- The Senate, by a vote of 51 to 50 on Tuesday, confirmed Lisa Cook, an economist from Michigan State University, to the Federal Reserve Board of Governors, making her the first black woman to serve on the panel of seven seats.
- Cook, whose term expires in January 2024, garnered no Republican support, and Democrats needed Vice President Kamala Harris to launch a tiebreaker vote on Tuesday.
- Cook is the second of President Joe Biden’s central bank nominees to be confirmed. The Senate last month approved the elevation Lael Brainard to the Vice Chairman of the Fed by a vote of 52 to 43. The votes on Davidson College economist Philip Jefferson and the renomination of Fed Chairman Jerome Powell could take place this week, according to The Wall Street Journal. Little opposition is expected for either candidate. Jefferson in March received unanimous support from the 24-member Senate Banking Committee, and only one senator — Elizabeth Warren, D-MA — opposed a second term for Powell.
Overview of the dive:
Cook’s confirmation adds a fifth governor to the Fed’s board of directors, leaving two positions open: the seat for which Jefferson is nominated and the position open for vice president of oversight. Biden nominated Michael Barr for the position, but the Senate Banking Committee has yet to hold a hearing for him.
Democrats had planned to vote on Cook’s nomination late last month – directly after Brainard’s vote – but asked Republicans to delay the count after Harris and two senators tested positive for COVID-19, which which makes it unlikely that Democrats will have enough support to confirm Cook.
Republicans declined, forcing a 51-47 vote against Cook’s nomination. However, Senate Majority Leader Chuck Schumer, D-NY, filed a motion to reconsider the nomination at a later date.
Sen. Sherrod Brown, D-OH, chairman of the banking panel, said Cook “would provide a priceless point of view while implementing the Federal Reserve’s dual mandate and protecting its independence.
The dual mandate refers to the central bank’s mission to support as many jobs as possible while maintaining price stability. This latter notion, however, has been the subject of much debate in view of inflation in recent months. The Fed approved a half-point interest rate hike last week — the second increase in two months — and signaled two more upward adjustments were likely in June and July.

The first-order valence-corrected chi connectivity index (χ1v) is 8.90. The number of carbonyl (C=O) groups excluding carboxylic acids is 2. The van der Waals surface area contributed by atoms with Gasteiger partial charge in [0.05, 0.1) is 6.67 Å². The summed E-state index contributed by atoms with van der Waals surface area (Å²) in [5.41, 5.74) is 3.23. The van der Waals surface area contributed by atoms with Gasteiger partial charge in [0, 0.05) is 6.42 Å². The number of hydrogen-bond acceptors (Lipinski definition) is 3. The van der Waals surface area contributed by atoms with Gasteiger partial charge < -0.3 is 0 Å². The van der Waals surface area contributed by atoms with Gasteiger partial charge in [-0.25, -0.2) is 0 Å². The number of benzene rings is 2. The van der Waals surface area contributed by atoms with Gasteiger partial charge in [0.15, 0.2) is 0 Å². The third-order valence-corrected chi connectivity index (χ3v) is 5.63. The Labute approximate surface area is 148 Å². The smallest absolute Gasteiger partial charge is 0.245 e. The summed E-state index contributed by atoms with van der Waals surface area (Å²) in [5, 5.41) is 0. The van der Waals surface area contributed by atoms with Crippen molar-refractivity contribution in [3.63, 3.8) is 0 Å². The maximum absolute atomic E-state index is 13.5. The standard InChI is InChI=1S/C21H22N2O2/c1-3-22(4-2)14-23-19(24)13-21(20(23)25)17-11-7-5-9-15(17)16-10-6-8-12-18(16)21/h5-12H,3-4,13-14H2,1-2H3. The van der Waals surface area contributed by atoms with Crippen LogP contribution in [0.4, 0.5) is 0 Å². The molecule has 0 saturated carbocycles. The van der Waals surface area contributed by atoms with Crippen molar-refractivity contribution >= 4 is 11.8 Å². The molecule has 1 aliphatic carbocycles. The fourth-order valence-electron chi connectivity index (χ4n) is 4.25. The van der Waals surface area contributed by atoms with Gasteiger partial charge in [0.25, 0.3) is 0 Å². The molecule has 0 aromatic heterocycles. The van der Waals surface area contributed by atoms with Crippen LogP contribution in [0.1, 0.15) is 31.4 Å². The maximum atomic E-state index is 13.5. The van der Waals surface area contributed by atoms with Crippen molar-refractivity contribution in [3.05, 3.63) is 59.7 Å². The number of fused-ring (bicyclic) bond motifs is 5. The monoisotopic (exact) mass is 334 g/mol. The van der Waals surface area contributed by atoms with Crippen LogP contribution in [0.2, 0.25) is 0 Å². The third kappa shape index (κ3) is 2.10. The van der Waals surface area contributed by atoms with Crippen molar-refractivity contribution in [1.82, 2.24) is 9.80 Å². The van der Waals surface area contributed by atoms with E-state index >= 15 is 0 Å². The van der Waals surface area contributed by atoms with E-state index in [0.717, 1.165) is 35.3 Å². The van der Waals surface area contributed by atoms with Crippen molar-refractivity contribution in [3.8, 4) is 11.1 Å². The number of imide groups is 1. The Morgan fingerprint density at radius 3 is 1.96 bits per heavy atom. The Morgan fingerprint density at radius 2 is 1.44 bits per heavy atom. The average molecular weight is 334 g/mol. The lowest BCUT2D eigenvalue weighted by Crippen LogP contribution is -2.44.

“Tackling inflation remains a top priority for the Biden-Harris administration as we work to cut costs for hard-working families,” a White House official said. told CNBC tuesday. “It’s important to have a full Federal Reserve that can meet these challenges for the American people.”
Sen. Pat Toomey, R-PA, the ranking member of the banking panel, on Tuesday challenged Democrats correlating the Fed’s monetary policy moves with its level of endowment.
“If confirming Fed nominees is so important in the fight against inflation, this Democratic vote-canceling strategy begs the question: why wait? Why wait to confirm Powell and Jefferson? Toomey said tuesday. “The Democrats know Professor Cook is totally unqualified to serve on the Fed. And they don’t want to leave her stuck as the last Fed nominee to seek confirmation. And so they’re holding Powell’s nominations and Jefferson hostage in order to pass their favorite candidate.
During his nomination hearing in February, some Republicans took issue with Cook’s level of experience in monetary policy. Sen. Bill Hagerty, R-TN, for his part, said Cook’s academic background — with its focus on the cost of racial disparities — “doesn’t seem related to the mission of the Federal Reserve.”
Cook at the hearing called high inflation a “grave threat to a long and sustained expansion, which we know raises the standard of living for all Americans and leads to widespread shared prosperity.” , and pledged to keep inflation “well”. anchor “.
In his statement Tuesday, Toomey said the Senate risked installing an “inflation dove” by confirming a candidate whose views on inflation lacked specifics.
Cook and the other potential new faces at the Fed, however, are unlikely to deviate from the board’s consensus on monetary policy, Tim Duy, chief U.S. economist at SGH Macro Advisors, told The Wall Street Journal.
“New additions will likely fit more into the existing institution rather than the other way around,” he said.
Toomey accused Democrats of using Cook as a vehicle to advance “far-left political advocacy” on issues such as climate change and social justice in “historically independent” regulatory bodies.
At a separate event on Tuesday, Fed Governor Christopher Waller appeared to reinforce Toomey’s view that climate change policy is the domain of elected officials. Waller told the Economic Club of Minnesota on Tuesday that it was “the job of Congress” to determine the role that environmental, social and governance standards play in regulations and reporting requirements, according to American banker.
The Fed should focus on the outcome of shocks, not their causes, said Waller, a Trump-era Fed appointee.
“We give you an economic scenario, unemployment goes to 10%, property prices collapse to 30%. We’re not saying why, we’re just saying it’s the data, process it,” he said. “In a way now, with climate change, we give a specific cause and say, ‘OK, how are you going to address this specific cause?’ It’s a very different exercise.